Welcome to IDEYL! We are going to break down how you can manage teamwork from home effectively and easily. Here are 7 easy and practical ways that can help you if you want effective teamwork from home.
About the Author: Hello, I am Devendra Yadav; I am managing a company and for these two years We have done work from home. As a boss, I have learned many things related to teamwork with unity. I have better relations with all my team workers. So, I am writing this post so that you can also know how I am able to do so.
- How to teamwork from home?
- 1. Encourage a “meeting-free” day once a week.
- 2. Track your team’s progress in real-time
- 3. Create dedicated channels for all discussions
- 4. Have each employee share what they did the previous day, and what they plan to do that day.
- 5. Encourage a culture of learning
- 6. Ensure your team has the right work tools at home
- 7. Don’t let the lines between work and personal life blur
- How to be productive at home in teamwork?
How to teamwork from home?
Here are 7 points that are going to be super useful to build unity in teamworking,
1. Encourage a “meeting-free” day once a week.
Once per week, try to work from home without any meetings. It sounds simple, but this is actually a great way to build in some focused work hours, as well as accommodate for personal responsibilities that may be going on in your life.
What not to do:
– Don’t schedule a meeting on your “meeting-free” day
– Don’t plan on getting a ton of work done—this day is about catching up on non-urgent tasks and personal time, so don’t expect too much.
– You get an uninterrupted block of time to focus on what you need/want to get done. This can mean killing it at the office or making progress towards your other goals (like getting organized at home). Either way, you don’t have to worry about being interrupted with random questions or calls like you would during a typical day.
More importantly, though, it encourages team members to take care of their non-work priorities, which is always good for morale and overall happiness at work.
2. Track your team’s progress in real-time
Sometimes you need to work from home, whether it’s because your team is spread across different parts of the country or because your boss has decided that all of your colleagues need to be available on Skype at all times.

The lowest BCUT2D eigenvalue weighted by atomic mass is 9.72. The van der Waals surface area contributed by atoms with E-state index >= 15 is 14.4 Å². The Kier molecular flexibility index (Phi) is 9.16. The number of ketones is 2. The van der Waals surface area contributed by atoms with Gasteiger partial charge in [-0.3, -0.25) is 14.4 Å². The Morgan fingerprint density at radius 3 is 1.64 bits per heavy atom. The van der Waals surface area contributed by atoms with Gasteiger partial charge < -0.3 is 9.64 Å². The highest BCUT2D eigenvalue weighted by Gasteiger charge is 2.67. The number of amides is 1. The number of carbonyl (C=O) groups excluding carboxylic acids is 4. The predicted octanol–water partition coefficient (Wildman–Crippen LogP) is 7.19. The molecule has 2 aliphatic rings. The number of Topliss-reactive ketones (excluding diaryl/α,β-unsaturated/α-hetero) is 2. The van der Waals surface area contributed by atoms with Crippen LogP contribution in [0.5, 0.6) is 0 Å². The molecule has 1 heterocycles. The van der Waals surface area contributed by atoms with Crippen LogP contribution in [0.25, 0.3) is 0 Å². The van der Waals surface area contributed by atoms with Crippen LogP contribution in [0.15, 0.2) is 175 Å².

While it might sound like a free-for-all where you can watch Netflix and roll out of bed whenever you want, working from home can actually help you become more productive. (Really!) But how do you stay focused when no one is looking over your shoulder?
The first thing is to make sure that everyone on the team knows their role. Make a shared calendar with deadlines and milestones that each member will be responsible for meeting. It should have a column where they can track their progress in real-time, so if someone sees something slipping they will know right away who needs to pick up some slack.
This also makes it easier to plan—you won’t waste time planning around people who aren’t pulling their weight!
After that, make sure everyone has the right tools. There are plenty of great choices: use a project management tool to track the progress of team members; use a communication tool where all team members can contribute; use a time tracking tool to track individual productivity; you can use a shared calendar to track deadlines and milestones, and use a task management tool to track the specific work being done by each person on the project. And remember: communication skill is key! The fewer barriers there are between people, the better off you’ll be.
3. Create dedicated channels for all discussions
If you’re working from home, or are just looking for some concrete ways to stay productive as a remote worker, here are a few tips and tricks I’ve been using lately:
- Create dedicated channels for all of your discussions. You don’t have to have a separate IRC server for every project (although I recommend it), but having private channels on Slack will allow you to keep the communication related to each project clean and tidy. This is especially helpful if there’s more than one person working remotely on a project. Everyone can get the information they need without cluttering up general company discussions, and you can use whatever channel seems most relevant at the time.
- Use a specific channel for each topic. Water cooler talk is great, but it shouldn’t happen in the main discussion channels that everyone is using daily. If people start chatting about what they did over the weekend on one of your main channels, it’s going to be distracting and annoying for everyone else—especially if you’ve got someone visiting from out of town who isn’t interested in hearing about your recent trip to Six Flags.
When I get back into my apartment after work every night and open my chat client—it feels like coming home again.
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4. Have each employee share what they did the previous day, and what they plan to do that day.
If you work from home and don’t work in an office, the only person you have to report to is yourself. It can be difficult to stay on track without anyone else around to prod you into action.